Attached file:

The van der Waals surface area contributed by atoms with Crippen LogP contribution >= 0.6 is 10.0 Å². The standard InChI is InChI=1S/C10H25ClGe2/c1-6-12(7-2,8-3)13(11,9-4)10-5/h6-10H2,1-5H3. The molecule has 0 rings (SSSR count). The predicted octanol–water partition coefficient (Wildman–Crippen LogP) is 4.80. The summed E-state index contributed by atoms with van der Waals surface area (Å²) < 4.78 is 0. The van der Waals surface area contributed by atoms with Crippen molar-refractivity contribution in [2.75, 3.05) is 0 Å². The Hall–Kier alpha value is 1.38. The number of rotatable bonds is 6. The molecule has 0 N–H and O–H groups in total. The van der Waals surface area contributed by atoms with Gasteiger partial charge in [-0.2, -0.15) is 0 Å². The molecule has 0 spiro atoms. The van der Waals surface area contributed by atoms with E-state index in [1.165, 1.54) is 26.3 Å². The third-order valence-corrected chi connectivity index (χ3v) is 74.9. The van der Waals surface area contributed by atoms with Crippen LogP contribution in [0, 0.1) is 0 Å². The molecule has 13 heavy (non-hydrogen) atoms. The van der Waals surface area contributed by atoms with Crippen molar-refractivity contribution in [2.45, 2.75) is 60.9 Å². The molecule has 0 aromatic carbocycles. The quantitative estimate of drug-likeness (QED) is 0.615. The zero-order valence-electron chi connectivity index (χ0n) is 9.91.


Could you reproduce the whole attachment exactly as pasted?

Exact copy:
The van der Waals surface area contributed by atoms with Crippen LogP contribution >= 0.6 is 10.0 Å². The standard InChI is InChI=1S/C10H25ClGe2/c1-6-12(7-2,8-3)13(11,9-4)10-5/h6-10H2,1-5H3. The molecule has 0 rings (SSSR count). The predicted octanol–water partition coefficient (Wildman–Crippen LogP) is 4.80. The summed E-state index contributed by atoms with van der Waals surface area (Å²) < 4.78 is 0. The van der Waals surface area contributed by atoms with Crippen molar-refractivity contribution in [2.75, 3.05) is 0 Å². The Hall–Kier alpha value is 1.38. The number of rotatable bonds is 6. The molecule has 0 N–H and O–H groups in total. The van der Waals surface area contributed by atoms with Gasteiger partial charge in [-0.2, -0.15) is 0 Å². The molecule has 0 spiro atoms. The van der Waals surface area contributed by atoms with E-state index in [1.165, 1.54) is 26.3 Å². The third-order valence-corrected chi connectivity index (χ3v) is 74.9. The van der Waals surface area contributed by atoms with Crippen LogP contribution in [0, 0.1) is 0 Å². The molecule has 13 heavy (non-hydrogen) atoms. The van der Waals surface area contributed by atoms with Crippen molar-refractivity contribution in [2.45, 2.75) is 60.9 Å². The molecule has 0 aromatic carbocycles. The quantitative estimate of drug-likeness (QED) is 0.615. The zero-order valence-electron chi connectivity index (χ0n) is 9.91.